While the NFL playoffs near their finale with this weekend’s conference championship games, one person who won’t be involved is Minnesota Vikings head coach Kevin O’Connell.
O’Connell’s Vikings missed out on the postseason this time round, but that has left him plenty of time to enjoy other aspects of life which are often lost in the hectic world of the National Football League.
The 38-year-old – one of the youngest head coaches in the NFL – has had the opportunity to focus on how to make the most of time with his kids, his approaches to coaching and what got him there in the first place.
CNN’s Poppy Harlow sat down with O’Connell to discuss the importance of love, both within the dressing room and at home with family.
On life as a quarterback alongside greats
Kevin O’Connell: There’s nobody better in the league playing the position, and now, I’m in the room with him as a pretty raw quarterback prospect. You want to try to impress him… try to look like you belong. But that was the best part is he never made me feel like that.
He sure was a part of me learning and creating my beliefs… In my case, some of the greatest football minds, whether it’s Tom Brady, Bill Belichick, Sean McVay, the list goes on, have impacted me.
PH: Did you struggle with adversity, as a quarterback?
KO: I experienced a lot of it, you know, through college – never quit being able to get my team to be that successful team… And then the adversity of being cut, being traded, being told that you’re not good enough. The beauty of it, it normally coincided with a compliment of, “We think you’re going to be a heck of a coach.” But when you’re trying to be a player, that’s not always the greatest thing to hear.
Leading with love as a coach
PH: You lead not through fear or intimidation, but through relationships. You don’t yell at them, not very much. Why are you so nice?
KO: When you build things the right way and people trust you, they know you’re going to be the same guy every day. They know you’re going to hold them accountable… and it might be one of our captains pulling a younger player aside. The players are carving their own identity and imprint into the team.
PH: You’re building them as leaders?
KO: I think that’s the best way to empower this whole organization, to build leaders upon leaders and empower them.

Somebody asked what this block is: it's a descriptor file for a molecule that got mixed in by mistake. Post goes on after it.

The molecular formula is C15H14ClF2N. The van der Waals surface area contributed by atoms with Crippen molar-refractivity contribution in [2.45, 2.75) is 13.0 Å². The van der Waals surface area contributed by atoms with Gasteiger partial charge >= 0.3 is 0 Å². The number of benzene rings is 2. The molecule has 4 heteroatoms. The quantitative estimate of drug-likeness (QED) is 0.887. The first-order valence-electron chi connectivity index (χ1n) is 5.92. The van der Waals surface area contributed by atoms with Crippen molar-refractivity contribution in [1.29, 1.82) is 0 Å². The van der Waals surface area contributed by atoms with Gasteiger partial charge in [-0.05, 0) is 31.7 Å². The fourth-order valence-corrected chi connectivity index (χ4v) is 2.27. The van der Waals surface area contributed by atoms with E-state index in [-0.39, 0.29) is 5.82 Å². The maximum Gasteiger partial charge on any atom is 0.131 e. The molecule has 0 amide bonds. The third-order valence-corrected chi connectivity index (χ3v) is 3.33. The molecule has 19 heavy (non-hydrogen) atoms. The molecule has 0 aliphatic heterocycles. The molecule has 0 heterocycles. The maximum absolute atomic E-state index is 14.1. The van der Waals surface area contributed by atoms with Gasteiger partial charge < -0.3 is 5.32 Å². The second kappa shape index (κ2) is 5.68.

PH: Is it right to say that this is a team you’re trying to lead with love and empathy?
KO: It’s more than right. It’s what I view as the standard and first things first is you have to have a world where you’ve got to be willing to be vulnerable enough to say the word ‘love,’ to say, “We do this because we love our brothers,” and when you use that term, I think it takes these guys to a place where they think about brotherhood and teammates and what that means to them, almost as a family member.
PH: What’s it like to talk to a room of NFL players about being vulnerable?
KO: They probably look at me crazy sometimes, but I think you earn the moments to speak like that to them. You’ve got to be a resource of just love and support for them, or tough love sometimes. These guys will respect you if they think that they’re getting the real you, if you’re authentically being yourself. And I think that the word trust comes up a lot.
‘That’s what matters. It’s their time with dad’
PH: Your dad was an FBI agent for more than two decades. What was that like and what did it teach you?
KO: He wasn’t home a whole lot at certain times, and then all of a sudden, he’d be home a lot. I learned to really squeeze every moment I could out of him when he was around.
I know now, doing what I do, you have a choice to make. There’s enough hours in the day, there just might not be enough to sleep sometimes, but there is enough to be there for everyone.
PH: I think especially dads often don’t feel like they can say “no” to some stuff to prioritize kids even though they want to prioritize family. I wonder what you say to them?
KO: That’s a great question and it’s one that I’m still working on as much as possible. But my number one most important thing is my family at home.
The number one thing that I would say is there will always be time down the road to make up for your personal time lost. But there’s not going to be time to make up for their time with you.
There’s times where I’m tired, I’m exhausted, and all I want to do is just sit down and not think about football… But then it’s time to go play football in the basement and that’s their Super Bowl. That’s what matters, it’s their time with dad. The moment I ever get to where I don’t have the energy and the focus to give them everything that they need, I won’t do this job anymore.
For the full interview, watch the Coaching Life with Poppy Harlow segment with Kevin O’Connell.
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